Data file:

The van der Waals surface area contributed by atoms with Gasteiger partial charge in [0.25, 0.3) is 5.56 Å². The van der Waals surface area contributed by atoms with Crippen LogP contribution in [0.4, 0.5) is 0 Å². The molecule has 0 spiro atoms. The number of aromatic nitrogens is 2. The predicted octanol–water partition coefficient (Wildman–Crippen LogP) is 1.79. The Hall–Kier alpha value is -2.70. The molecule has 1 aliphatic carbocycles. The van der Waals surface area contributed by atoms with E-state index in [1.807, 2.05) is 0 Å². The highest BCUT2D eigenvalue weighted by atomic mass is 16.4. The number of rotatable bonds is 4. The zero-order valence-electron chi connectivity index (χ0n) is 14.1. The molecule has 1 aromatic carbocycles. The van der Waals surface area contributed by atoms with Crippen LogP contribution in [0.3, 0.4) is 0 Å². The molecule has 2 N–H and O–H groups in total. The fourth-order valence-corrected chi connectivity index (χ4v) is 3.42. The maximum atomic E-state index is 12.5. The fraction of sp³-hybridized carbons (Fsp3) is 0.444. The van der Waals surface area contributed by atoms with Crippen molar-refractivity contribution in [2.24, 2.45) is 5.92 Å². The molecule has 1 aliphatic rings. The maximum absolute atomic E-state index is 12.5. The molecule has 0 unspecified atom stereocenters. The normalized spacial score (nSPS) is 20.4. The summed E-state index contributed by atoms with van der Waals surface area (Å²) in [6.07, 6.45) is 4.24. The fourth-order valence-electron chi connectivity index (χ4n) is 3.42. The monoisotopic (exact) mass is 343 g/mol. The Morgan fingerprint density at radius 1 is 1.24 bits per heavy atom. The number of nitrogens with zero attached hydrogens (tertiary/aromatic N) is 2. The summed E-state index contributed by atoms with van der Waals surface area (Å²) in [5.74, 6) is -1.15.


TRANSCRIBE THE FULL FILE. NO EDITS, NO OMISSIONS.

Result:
The van der Waals surface area contributed by atoms with Gasteiger partial charge in [0.25, 0.3) is 5.56 Å². The van der Waals surface area contributed by atoms with Crippen LogP contribution in [0.4, 0.5) is 0 Å². The molecule has 0 spiro atoms. The number of aromatic nitrogens is 2. The predicted octanol–water partition coefficient (Wildman–Crippen LogP) is 1.79. The Hall–Kier alpha value is -2.70. The molecule has 1 aliphatic carbocycles. The van der Waals surface area contributed by atoms with E-state index in [1.807, 2.05) is 0 Å². The highest BCUT2D eigenvalue weighted by atomic mass is 16.4. The number of rotatable bonds is 4. The zero-order valence-electron chi connectivity index (χ0n) is 14.1. The molecule has 1 aromatic carbocycles. The van der Waals surface area contributed by atoms with Crippen LogP contribution in [0.3, 0.4) is 0 Å². The molecule has 2 N–H and O–H groups in total. The fourth-order valence-corrected chi connectivity index (χ4v) is 3.42. The maximum atomic E-state index is 12.5. The fraction of sp³-hybridized carbons (Fsp3) is 0.444. The van der Waals surface area contributed by atoms with Crippen molar-refractivity contribution in [2.24, 2.45) is 5.92 Å². The molecule has 1 aliphatic rings. The maximum absolute atomic E-state index is 12.5. The molecule has 0 unspecified atom stereocenters. The normalized spacial score (nSPS) is 20.4. The summed E-state index contributed by atoms with van der Waals surface area (Å²) in [6.07, 6.45) is 4.24. The fourth-order valence-electron chi connectivity index (χ4n) is 3.42. The monoisotopic (exact) mass is 343 g/mol. The Morgan fingerprint density at radius 1 is 1.24 bits per heavy atom. The number of nitrogens with zero attached hydrogens (tertiary/aromatic N) is 2. The summed E-state index contributed by atoms with van der Waals surface area (Å²) in [5.74, 6) is -1.15.